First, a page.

Joseph Mallord William Turner

Lecture Diagram: Showing Picture-Plane, Position of Spectator, Etc


In Tate Britain

Prints and Drawings Room

View by appointment
Joseph Mallord William Turner 1775–1851
Graphite and watercolour on paper
Support: 482 × 602 mm
Accepted by the nation as part of the Turner Bequest 1856
Turner Bequest CXCV 1

Catalogue entry

Prepared in connection with his lectures as Professor of Perspective at the Royal Academy, Turner’s diagram is based on a plate from Dr Brook Taylor’s Method of Perspective Made Easy; both in Theory and Practice: in Two Books (London 1768, vol.II, pl.I, fig.1) by John Joshua Kirby (1716–74). Turner paraphrases portions of the related text in two different manuscripts. The first appears in a manuscript used for lecturing, perhaps in 1819.1 Another passage appears in a manuscript which Maurice Davies believes ‘may have been used to support other lecture texts when examples of perspective were required. It is almost certainly later than 1821 as many of the related diagrams are on paper watermarked 1823’.2 This second passage on ‘definitions and axioms’ begins a section describing a wide variety of methods of perspective, which Davies believes to be a later, extended version of Turner’s history of perspective techniques. Here Turner defines point of sight, original object, vanishing line, vanishing point, plane and many other terms.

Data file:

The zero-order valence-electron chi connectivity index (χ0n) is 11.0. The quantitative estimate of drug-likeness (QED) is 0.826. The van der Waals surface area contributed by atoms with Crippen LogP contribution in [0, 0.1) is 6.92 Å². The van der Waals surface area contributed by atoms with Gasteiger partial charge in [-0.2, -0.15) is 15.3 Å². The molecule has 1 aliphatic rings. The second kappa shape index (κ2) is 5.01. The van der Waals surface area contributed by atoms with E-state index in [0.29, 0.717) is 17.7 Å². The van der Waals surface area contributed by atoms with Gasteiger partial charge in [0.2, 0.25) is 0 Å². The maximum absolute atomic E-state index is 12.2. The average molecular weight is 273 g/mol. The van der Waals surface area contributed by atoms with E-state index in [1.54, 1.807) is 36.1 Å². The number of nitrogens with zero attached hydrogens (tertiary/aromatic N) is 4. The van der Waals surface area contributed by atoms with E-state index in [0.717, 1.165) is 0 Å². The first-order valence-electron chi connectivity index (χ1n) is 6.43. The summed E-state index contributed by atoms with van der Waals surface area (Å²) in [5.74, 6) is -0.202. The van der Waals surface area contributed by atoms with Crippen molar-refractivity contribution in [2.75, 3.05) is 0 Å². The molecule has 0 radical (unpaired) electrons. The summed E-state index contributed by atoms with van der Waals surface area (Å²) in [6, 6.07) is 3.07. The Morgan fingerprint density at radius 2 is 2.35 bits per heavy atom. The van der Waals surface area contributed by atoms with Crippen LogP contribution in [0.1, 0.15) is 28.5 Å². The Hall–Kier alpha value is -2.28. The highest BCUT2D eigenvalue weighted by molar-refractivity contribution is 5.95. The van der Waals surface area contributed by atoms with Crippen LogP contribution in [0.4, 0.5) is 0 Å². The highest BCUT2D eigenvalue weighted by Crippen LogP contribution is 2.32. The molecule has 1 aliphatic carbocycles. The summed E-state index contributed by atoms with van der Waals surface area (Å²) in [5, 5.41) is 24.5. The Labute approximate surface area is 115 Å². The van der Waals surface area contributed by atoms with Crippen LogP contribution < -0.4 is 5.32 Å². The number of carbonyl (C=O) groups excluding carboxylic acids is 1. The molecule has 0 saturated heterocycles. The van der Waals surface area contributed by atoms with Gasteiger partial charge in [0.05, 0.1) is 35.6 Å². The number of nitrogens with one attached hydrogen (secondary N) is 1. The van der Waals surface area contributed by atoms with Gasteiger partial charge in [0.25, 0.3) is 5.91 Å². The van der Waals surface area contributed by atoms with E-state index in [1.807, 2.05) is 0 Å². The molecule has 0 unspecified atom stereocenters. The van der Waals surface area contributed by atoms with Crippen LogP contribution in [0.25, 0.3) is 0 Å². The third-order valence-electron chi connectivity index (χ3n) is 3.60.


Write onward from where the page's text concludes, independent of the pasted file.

See also Tate D D16971; Turner Bequest CXCV 2.
Turner, ‘Royal Academy Lectures’, c.1807–38, Department of Western Manuscripts, British Library, London, ADD MS 46151 Z folios 2–5. On the lecture manuscript, see Maurice William Davies, ‘J.M.W. Turner’s Approach to Perspective in His Royal Academy Lectures of 1811’, unpublished Ph.D thesis, Courtauld Institute of Art, London 1994, p.279.
Turner, ‘Royal Academy Lectures’, c.1807–38, Department of Western Manuscripts, British Library, London, ADD MS 46151 AA folios 5, 5 verso; Davies 1994, p.280. See also John Gage, Colour in Turner: Poetry and Truth, London 1969, p.249 note 170 for a claim that MS AA may have been the first lecture of 1821.
Technical notes:
Peter Bower writes that sheet is Royal size J WHATMAN | 1816 paper made by William Balston, at Springfield Mill, Maidstone, Kent.1
Notes in Tate catalogue files.
Blank, save for an inscription by an unknown hands in pencil ‘T.L. 437’ top left and ‘30’ bottom right.

Andrea Fredericksen
June 2004

Supported by The Samuel H. Kress Foundation

Revised by David Blayney Brown
January 2012

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